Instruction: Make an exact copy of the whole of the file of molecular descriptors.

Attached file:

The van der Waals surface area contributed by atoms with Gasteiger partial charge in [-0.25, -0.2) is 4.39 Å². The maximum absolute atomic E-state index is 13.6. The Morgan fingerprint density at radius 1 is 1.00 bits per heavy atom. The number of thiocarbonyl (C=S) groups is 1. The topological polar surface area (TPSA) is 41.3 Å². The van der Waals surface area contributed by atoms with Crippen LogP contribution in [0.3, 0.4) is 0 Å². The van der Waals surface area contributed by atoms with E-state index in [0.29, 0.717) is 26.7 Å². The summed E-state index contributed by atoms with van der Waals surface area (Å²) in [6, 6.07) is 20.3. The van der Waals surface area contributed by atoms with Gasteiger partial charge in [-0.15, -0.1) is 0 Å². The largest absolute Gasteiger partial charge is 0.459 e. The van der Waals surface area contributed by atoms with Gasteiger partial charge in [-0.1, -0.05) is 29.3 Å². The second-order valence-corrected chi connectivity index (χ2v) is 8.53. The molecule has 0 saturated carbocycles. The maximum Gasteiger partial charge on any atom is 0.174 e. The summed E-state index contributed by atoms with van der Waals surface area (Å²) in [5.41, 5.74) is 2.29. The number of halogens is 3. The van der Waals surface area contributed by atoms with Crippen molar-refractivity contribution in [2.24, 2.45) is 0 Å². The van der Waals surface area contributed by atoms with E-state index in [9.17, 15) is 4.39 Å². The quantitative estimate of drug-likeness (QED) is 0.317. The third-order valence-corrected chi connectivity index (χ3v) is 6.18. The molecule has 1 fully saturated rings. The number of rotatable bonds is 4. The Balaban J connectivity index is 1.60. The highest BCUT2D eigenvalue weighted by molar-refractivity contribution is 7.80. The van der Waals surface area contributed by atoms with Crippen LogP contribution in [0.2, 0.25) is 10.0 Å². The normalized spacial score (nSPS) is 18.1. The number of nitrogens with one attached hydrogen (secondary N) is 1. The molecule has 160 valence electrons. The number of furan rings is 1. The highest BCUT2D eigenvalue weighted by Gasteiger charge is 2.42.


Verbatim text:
The van der Waals surface area contributed by atoms with Gasteiger partial charge in [-0.25, -0.2) is 4.39 Å². The maximum absolute atomic E-state index is 13.6. The Morgan fingerprint density at radius 1 is 1.00 bits per heavy atom. The number of thiocarbonyl (C=S) groups is 1. The topological polar surface area (TPSA) is 41.3 Å². The van der Waals surface area contributed by atoms with Crippen LogP contribution in [0.3, 0.4) is 0 Å². The van der Waals surface area contributed by atoms with E-state index in [0.29, 0.717) is 26.7 Å². The summed E-state index contributed by atoms with van der Waals surface area (Å²) in [6, 6.07) is 20.3. The van der Waals surface area contributed by atoms with Gasteiger partial charge in [-0.15, -0.1) is 0 Å². The largest absolute Gasteiger partial charge is 0.459 e. The van der Waals surface area contributed by atoms with Gasteiger partial charge in [-0.1, -0.05) is 29.3 Å². The second-order valence-corrected chi connectivity index (χ2v) is 8.53. The molecule has 0 saturated carbocycles. The maximum Gasteiger partial charge on any atom is 0.174 e. The summed E-state index contributed by atoms with van der Waals surface area (Å²) in [5.41, 5.74) is 2.29. The number of halogens is 3. The van der Waals surface area contributed by atoms with Crippen molar-refractivity contribution in [2.24, 2.45) is 0 Å². The van der Waals surface area contributed by atoms with E-state index in [9.17, 15) is 4.39 Å². The quantitative estimate of drug-likeness (QED) is 0.317. The third-order valence-corrected chi connectivity index (χ3v) is 6.18. The molecule has 1 fully saturated rings. The number of rotatable bonds is 4. The Balaban J connectivity index is 1.60. The highest BCUT2D eigenvalue weighted by molar-refractivity contribution is 7.80. The van der Waals surface area contributed by atoms with Crippen LogP contribution in [0.2, 0.25) is 10.0 Å². The normalized spacial score (nSPS) is 18.1. The number of nitrogens with one attached hydrogen (secondary N) is 1. The molecule has 160 valence electrons. The number of furan rings is 1. The highest BCUT2D eigenvalue weighted by Gasteiger charge is 2.42.